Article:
The failure of the appellee to erect and maintain the crossing signs required by the statute as alleged in the second paragraph of complaint would be negligence per se, 19. but this fact, in and of itself, would not be sufficient to entitle the appellant to recover damages from the appellee, unless it was made to appear that the injuries complained of flowed directly therefrom as a proximate result of the wrongful act, unaffected by the contributory negligence of appellee. Cleveland, etc., Ry. Co. v. Taner (1911), 176 Ind. 621, 96 N.E. 758; Wabash R. Co. v. McNown (1913), 53 Ind. App. 116, 99 N.E. 126, 100 N.E. 383; Terre Haute, etc., R. Co. v. Voehler (1889), 129 Ill. 540, 22 N.E. 20; Latham v. Cleveland, etc., R. Co. (1913), 179 Ill. App. 324.
The burden would also rest upon the appellant to allege and prove that she was included within the class of travelers for whose protection the statute was enacted. Baltimore, 20. etc., Ry. Co. v. Bradford (1898), 20 Ind. App. 348, 49 N.E. 388; see note to Wolf v. Smith (1906), 149 Ala. 457, 42 So. 824, 9 L.R.A. (N.S.) 338.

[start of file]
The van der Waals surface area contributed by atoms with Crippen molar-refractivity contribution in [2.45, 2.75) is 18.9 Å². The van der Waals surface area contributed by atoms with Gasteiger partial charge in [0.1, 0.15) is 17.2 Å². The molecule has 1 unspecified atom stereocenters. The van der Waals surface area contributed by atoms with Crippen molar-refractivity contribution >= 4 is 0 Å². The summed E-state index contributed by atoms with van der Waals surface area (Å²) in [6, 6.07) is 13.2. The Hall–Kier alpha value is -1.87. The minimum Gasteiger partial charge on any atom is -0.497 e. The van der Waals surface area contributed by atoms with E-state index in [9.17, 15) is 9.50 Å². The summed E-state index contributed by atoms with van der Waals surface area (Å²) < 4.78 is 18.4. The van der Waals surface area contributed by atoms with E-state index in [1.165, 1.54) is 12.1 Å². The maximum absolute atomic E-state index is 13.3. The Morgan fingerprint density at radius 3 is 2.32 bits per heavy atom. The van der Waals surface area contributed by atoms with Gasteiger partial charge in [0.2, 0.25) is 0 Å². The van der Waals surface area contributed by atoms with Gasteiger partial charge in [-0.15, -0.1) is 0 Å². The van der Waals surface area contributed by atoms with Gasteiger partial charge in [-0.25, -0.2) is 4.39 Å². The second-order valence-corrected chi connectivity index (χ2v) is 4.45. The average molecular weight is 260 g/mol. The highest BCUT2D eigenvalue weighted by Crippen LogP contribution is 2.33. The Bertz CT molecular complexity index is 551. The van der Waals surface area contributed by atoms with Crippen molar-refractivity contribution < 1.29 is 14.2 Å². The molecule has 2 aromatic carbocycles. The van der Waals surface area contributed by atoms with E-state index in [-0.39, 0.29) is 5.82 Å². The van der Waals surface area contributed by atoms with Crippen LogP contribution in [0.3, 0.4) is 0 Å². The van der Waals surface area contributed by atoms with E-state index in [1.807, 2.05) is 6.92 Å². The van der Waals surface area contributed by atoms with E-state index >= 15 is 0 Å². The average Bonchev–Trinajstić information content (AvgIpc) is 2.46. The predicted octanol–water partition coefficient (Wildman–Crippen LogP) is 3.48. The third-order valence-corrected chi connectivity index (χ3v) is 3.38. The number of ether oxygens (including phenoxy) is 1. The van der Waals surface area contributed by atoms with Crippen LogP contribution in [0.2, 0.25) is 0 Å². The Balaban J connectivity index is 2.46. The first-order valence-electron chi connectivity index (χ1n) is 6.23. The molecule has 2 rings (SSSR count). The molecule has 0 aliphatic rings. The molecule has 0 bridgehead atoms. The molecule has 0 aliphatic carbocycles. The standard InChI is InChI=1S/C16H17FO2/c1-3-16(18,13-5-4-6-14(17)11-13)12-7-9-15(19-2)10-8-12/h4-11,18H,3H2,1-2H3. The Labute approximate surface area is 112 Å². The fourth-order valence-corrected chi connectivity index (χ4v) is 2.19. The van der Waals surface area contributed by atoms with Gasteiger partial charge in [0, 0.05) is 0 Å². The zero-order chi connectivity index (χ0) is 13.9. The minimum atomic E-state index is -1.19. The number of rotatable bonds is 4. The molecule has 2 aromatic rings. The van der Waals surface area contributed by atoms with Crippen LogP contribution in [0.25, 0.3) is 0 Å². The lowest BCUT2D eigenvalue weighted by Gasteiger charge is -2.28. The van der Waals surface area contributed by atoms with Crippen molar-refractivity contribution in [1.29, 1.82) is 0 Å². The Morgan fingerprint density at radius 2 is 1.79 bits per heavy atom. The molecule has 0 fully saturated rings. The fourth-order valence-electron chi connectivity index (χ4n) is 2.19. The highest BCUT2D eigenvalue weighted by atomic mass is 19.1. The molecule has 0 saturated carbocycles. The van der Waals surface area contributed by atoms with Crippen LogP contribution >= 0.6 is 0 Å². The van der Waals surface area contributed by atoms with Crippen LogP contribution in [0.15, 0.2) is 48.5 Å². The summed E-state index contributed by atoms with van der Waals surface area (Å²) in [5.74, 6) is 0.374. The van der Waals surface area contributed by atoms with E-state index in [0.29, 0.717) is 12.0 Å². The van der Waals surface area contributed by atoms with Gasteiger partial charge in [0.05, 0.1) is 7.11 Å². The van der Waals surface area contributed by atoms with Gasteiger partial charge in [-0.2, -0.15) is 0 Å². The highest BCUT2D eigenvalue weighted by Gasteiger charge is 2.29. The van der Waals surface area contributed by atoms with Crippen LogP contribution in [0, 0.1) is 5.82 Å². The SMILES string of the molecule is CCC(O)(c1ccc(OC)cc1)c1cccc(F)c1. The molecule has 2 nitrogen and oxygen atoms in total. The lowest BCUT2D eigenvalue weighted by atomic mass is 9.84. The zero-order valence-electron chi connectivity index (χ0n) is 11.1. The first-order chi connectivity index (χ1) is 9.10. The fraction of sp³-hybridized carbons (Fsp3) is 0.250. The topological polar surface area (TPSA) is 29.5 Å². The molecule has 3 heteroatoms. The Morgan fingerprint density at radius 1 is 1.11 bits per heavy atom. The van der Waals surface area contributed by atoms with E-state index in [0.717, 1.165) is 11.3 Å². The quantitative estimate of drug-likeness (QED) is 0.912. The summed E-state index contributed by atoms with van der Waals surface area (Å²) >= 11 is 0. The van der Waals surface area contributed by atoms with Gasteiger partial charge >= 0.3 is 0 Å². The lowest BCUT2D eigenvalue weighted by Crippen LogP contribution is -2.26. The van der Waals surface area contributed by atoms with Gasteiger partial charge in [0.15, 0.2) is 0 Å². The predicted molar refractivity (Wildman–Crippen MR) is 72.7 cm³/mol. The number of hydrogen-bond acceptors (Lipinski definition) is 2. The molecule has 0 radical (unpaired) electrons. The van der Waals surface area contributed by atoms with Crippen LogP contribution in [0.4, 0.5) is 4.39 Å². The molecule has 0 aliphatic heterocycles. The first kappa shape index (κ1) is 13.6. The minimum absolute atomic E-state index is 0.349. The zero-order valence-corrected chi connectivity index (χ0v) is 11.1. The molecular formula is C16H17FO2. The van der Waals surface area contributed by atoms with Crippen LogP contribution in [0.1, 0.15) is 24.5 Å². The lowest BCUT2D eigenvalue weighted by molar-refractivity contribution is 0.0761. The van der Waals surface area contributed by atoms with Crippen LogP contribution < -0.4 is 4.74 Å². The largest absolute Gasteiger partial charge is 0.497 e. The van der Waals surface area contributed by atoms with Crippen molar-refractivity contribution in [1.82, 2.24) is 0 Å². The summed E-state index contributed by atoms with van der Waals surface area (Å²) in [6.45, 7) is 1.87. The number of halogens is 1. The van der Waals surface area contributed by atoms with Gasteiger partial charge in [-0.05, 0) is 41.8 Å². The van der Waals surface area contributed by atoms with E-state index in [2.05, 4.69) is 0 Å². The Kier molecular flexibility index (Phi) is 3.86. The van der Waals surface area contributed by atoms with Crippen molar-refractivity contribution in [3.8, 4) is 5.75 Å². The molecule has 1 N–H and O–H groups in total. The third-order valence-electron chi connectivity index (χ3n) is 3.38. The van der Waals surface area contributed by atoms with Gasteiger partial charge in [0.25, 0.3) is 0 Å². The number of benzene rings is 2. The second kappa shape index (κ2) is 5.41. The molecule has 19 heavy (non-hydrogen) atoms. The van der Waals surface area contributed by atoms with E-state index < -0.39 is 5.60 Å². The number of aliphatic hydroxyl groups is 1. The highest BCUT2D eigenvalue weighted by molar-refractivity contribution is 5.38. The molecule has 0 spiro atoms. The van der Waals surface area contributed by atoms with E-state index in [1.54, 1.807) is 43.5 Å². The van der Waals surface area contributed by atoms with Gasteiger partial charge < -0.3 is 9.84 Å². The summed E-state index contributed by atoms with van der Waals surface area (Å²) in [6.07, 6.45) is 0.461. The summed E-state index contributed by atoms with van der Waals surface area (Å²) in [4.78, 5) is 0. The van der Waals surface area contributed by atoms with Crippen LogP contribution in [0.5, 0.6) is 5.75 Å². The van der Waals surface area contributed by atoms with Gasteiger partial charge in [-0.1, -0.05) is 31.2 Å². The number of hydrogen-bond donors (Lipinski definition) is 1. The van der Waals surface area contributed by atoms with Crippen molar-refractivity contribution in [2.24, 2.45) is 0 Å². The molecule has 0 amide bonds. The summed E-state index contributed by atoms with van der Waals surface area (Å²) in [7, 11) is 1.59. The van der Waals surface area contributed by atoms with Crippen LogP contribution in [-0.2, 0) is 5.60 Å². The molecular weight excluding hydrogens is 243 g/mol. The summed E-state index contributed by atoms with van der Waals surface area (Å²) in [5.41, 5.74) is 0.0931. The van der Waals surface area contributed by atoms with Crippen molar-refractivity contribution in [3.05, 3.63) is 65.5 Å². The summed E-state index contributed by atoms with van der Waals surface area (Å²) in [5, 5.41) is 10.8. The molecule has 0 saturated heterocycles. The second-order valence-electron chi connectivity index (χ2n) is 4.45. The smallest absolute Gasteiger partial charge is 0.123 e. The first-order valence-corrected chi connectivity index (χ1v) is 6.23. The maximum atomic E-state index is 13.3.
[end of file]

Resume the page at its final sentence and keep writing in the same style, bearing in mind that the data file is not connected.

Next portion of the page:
In the case of McGlauflin v. Boston, etc., R. Co., supra, the plaintiffs sought to recover damages for injuries sustained when an automobile in which they were riding collided with 21. a freight train of the defendant standing on a highway crossing. The accident occurred after eight o'clock at night. The only act of negligence relied upon as ground for recovery was the failure of an electric gong, which was maintained at the crossing, to ring. In denying the plaintiff's right to recover in this case the court said (p. 434): "Even if this appliance were maintained by the defendant because required to do so under the authority of the statute, its purpose was to protect travelers on the highway from the danger of approaching trains, and not to warn the public against cars and engines which were standing still. A plaintiff cannot recover for the violation of a statute unless there is a causal connection to which the statute applies." See White v. New York, etc., Ry. Co. (1909), 200 Mass. 441, 86 N.E. 923. From the allegations in this paragraph of complaint it is very apparent that neither the appellant nor her husband were prejudiced or misled by a failure to comply with the statutory provision, for if, under the conditions alleged to exist at the crossing, they were unable to see an object as large as a passing freight train in time to avoid running into the side of it, it is reasonable to conclude that any signs or warning signals which might have been erected and maintained at the crossing would have been entirely obscured from their vision, because of darkness and clouds of smoke, so the alleged injuries suffered by her cannot be attributed to their absence. Serfas v. Lehigh, etc., R. Co., supra.